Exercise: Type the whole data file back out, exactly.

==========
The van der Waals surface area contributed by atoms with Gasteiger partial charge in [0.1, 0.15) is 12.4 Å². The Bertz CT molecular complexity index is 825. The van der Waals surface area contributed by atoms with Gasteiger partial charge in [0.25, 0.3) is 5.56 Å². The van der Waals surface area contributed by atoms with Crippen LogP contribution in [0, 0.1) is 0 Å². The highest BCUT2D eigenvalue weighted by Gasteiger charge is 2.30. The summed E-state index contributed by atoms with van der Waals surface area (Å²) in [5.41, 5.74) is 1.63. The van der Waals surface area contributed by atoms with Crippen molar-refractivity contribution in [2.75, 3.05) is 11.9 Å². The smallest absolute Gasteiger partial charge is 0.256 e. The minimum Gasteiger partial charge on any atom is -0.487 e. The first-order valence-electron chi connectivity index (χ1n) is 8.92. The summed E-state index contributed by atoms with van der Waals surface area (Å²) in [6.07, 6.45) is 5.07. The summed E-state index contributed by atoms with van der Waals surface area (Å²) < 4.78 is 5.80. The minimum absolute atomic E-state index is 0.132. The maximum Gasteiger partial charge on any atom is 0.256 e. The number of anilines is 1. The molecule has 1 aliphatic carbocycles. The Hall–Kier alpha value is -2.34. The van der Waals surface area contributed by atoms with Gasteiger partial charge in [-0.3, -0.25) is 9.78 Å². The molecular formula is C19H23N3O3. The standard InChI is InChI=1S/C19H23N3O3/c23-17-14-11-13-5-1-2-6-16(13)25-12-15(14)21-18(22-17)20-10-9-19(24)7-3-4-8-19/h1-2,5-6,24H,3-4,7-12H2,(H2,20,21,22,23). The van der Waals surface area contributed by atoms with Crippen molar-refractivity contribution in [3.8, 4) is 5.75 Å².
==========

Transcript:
The van der Waals surface area contributed by atoms with Gasteiger partial charge in [0.1, 0.15) is 12.4 Å². The Bertz CT molecular complexity index is 825. The van der Waals surface area contributed by atoms with Gasteiger partial charge in [0.25, 0.3) is 5.56 Å². The van der Waals surface area contributed by atoms with Crippen LogP contribution in [0, 0.1) is 0 Å². The highest BCUT2D eigenvalue weighted by Gasteiger charge is 2.30. The summed E-state index contributed by atoms with van der Waals surface area (Å²) in [5.41, 5.74) is 1.63. The van der Waals surface area contributed by atoms with Crippen molar-refractivity contribution in [2.75, 3.05) is 11.9 Å². The smallest absolute Gasteiger partial charge is 0.256 e. The minimum Gasteiger partial charge on any atom is -0.487 e. The first-order valence-electron chi connectivity index (χ1n) is 8.92. The summed E-state index contributed by atoms with van der Waals surface area (Å²) in [6.07, 6.45) is 5.07. The summed E-state index contributed by atoms with van der Waals surface area (Å²) < 4.78 is 5.80. The minimum absolute atomic E-state index is 0.132. The maximum Gasteiger partial charge on any atom is 0.256 e. The number of anilines is 1. The molecule has 1 aliphatic carbocycles. The Hall–Kier alpha value is -2.34. The van der Waals surface area contributed by atoms with Gasteiger partial charge in [-0.3, -0.25) is 9.78 Å². The molecular formula is C19H23N3O3. The standard InChI is InChI=1S/C19H23N3O3/c23-17-14-11-13-5-1-2-6-16(13)25-12-15(14)21-18(22-17)20-10-9-19(24)7-3-4-8-19/h1-2,5-6,24H,3-4,7-12H2,(H2,20,21,22,23). The van der Waals surface area contributed by atoms with Crippen molar-refractivity contribution in [3.8, 4) is 5.75 Å².